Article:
This study aimed to assess the effect of lateral heel studs on foot–ground interaction in the horse by quantifying foot slip during stance whilst cantering on a grass surface. It was hypothesised that using studs would decrease foot slip distance on the ground conditions tested. Nine horses were ridden with and without a stud placed laterally in the shoe of each of the 4 feet. High speed video-analysis was used to track hoof markers and to provide data quantifying foot slip distance, slip duration and stance duration. Using studs resulted in a significant decrease in foot slip distance in all four limbs (all P values < 0.004). The magnitude of the difference in slip distance with and without studs was greatest in the trailing limbs.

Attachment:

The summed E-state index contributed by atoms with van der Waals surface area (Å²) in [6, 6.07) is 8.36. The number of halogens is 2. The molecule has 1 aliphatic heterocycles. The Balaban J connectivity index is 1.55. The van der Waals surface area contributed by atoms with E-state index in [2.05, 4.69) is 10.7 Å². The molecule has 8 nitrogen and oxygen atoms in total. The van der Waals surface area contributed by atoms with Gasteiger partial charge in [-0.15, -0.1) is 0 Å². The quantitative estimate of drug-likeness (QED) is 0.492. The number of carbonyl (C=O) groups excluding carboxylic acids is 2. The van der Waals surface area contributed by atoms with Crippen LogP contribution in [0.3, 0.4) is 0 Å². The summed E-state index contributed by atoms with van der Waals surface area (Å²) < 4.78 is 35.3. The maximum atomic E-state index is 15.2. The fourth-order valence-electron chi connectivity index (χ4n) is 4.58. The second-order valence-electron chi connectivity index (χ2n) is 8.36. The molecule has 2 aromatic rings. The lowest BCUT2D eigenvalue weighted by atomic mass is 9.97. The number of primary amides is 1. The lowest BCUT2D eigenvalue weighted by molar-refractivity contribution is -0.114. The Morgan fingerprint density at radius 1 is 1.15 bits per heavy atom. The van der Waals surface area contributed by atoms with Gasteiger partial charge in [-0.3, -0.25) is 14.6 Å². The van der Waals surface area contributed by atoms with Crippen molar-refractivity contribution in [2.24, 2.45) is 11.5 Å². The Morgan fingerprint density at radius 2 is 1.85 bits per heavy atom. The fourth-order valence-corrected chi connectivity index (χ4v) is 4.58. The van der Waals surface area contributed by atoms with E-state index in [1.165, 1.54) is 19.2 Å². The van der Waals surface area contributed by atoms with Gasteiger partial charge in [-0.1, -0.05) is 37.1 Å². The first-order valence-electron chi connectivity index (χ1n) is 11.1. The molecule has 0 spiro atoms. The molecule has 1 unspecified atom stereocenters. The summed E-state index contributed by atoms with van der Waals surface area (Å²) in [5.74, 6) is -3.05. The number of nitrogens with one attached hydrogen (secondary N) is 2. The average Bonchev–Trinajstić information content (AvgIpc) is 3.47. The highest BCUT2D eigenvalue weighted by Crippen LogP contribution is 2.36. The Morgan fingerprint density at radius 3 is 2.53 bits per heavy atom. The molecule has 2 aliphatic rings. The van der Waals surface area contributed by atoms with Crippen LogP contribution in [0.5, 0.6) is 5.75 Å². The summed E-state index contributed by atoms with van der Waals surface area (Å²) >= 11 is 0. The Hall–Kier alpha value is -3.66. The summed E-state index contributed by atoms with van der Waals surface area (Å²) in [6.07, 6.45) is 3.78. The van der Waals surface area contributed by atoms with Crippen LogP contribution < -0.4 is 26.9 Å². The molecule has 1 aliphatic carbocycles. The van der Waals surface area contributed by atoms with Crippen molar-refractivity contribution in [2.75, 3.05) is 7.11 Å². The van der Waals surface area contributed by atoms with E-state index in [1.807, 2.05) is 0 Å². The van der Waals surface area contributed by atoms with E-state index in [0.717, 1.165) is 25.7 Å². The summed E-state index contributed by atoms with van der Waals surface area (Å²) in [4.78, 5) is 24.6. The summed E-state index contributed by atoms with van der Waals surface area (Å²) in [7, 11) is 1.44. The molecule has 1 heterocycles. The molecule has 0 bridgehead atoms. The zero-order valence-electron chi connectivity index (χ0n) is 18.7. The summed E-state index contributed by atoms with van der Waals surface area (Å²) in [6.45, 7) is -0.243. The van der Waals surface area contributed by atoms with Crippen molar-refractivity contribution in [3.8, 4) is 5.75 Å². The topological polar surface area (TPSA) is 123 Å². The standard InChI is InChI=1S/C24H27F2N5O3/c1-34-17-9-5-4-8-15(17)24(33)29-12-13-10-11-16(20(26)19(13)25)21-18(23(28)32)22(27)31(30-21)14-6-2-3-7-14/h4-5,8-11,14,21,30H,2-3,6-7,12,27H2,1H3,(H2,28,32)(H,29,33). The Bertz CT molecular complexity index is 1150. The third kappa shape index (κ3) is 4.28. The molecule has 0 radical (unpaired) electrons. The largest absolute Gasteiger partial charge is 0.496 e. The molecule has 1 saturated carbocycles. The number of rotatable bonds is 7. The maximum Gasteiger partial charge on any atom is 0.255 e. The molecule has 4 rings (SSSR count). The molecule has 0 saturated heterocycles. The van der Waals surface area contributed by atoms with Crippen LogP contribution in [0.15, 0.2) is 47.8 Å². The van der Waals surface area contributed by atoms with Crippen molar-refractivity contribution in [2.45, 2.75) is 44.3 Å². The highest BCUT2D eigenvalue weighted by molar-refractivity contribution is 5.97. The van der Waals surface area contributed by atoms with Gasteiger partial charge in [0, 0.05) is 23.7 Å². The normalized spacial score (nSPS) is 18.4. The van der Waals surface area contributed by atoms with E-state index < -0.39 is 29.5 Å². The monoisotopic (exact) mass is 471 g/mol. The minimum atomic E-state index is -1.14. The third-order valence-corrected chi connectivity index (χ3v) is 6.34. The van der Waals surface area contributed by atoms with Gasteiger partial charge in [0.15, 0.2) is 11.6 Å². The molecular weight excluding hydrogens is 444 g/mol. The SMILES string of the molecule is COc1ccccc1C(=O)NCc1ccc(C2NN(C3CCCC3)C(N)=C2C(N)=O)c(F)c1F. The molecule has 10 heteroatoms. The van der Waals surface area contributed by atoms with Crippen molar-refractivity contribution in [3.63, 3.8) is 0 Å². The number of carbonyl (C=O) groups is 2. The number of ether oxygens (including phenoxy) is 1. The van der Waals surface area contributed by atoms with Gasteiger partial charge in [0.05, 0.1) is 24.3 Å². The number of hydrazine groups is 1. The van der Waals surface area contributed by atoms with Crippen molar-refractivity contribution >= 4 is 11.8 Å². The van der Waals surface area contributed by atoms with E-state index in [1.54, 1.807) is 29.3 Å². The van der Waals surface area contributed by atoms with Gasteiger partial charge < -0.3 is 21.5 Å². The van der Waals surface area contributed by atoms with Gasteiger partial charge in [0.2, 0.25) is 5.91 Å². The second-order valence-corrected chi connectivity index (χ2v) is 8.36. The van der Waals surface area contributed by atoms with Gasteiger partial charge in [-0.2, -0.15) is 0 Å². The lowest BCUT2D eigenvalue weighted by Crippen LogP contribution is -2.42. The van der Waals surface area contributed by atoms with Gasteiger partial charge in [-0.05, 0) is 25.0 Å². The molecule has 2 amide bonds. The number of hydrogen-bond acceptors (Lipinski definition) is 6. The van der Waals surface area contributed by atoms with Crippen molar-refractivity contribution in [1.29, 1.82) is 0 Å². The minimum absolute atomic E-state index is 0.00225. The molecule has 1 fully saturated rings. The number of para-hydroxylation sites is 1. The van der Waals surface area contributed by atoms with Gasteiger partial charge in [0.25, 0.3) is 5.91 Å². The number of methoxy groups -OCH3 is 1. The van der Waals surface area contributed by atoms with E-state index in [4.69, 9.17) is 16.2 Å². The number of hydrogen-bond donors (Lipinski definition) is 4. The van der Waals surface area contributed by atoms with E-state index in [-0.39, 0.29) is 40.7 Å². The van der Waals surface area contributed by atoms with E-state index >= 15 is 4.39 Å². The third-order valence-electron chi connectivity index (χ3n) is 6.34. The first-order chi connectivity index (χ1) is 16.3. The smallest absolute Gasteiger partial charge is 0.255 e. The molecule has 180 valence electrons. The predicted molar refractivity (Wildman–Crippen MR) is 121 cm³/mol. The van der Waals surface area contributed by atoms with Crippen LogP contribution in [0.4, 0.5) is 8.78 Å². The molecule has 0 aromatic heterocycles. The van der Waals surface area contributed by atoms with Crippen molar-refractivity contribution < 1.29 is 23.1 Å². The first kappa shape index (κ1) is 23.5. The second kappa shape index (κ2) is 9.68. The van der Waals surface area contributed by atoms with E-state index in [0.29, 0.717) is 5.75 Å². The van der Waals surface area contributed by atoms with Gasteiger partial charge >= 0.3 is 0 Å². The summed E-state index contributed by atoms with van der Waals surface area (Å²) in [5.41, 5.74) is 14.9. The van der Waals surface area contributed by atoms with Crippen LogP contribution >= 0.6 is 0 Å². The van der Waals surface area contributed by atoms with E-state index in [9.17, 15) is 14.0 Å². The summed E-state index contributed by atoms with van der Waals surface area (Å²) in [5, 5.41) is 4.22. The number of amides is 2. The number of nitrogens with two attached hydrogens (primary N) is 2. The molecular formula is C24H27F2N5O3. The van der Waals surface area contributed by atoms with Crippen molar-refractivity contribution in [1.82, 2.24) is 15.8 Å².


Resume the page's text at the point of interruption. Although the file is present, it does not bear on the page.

The results supported the hypothesis that using studs will decrease foot slip distance in horses cantering on a grass surface, and additionally, highlights that stud efficacy may vary between limbs. The decrease in slip distance with studs demonstrated increased traction and a more stable foot–ground interaction, although this may cause a concomitant increase in the required energy dissipation, either within the limb or via surface deformation. The effect of repetitive usage of studs in the aetiology of musculoskeletal conditions should therefore be investigated further.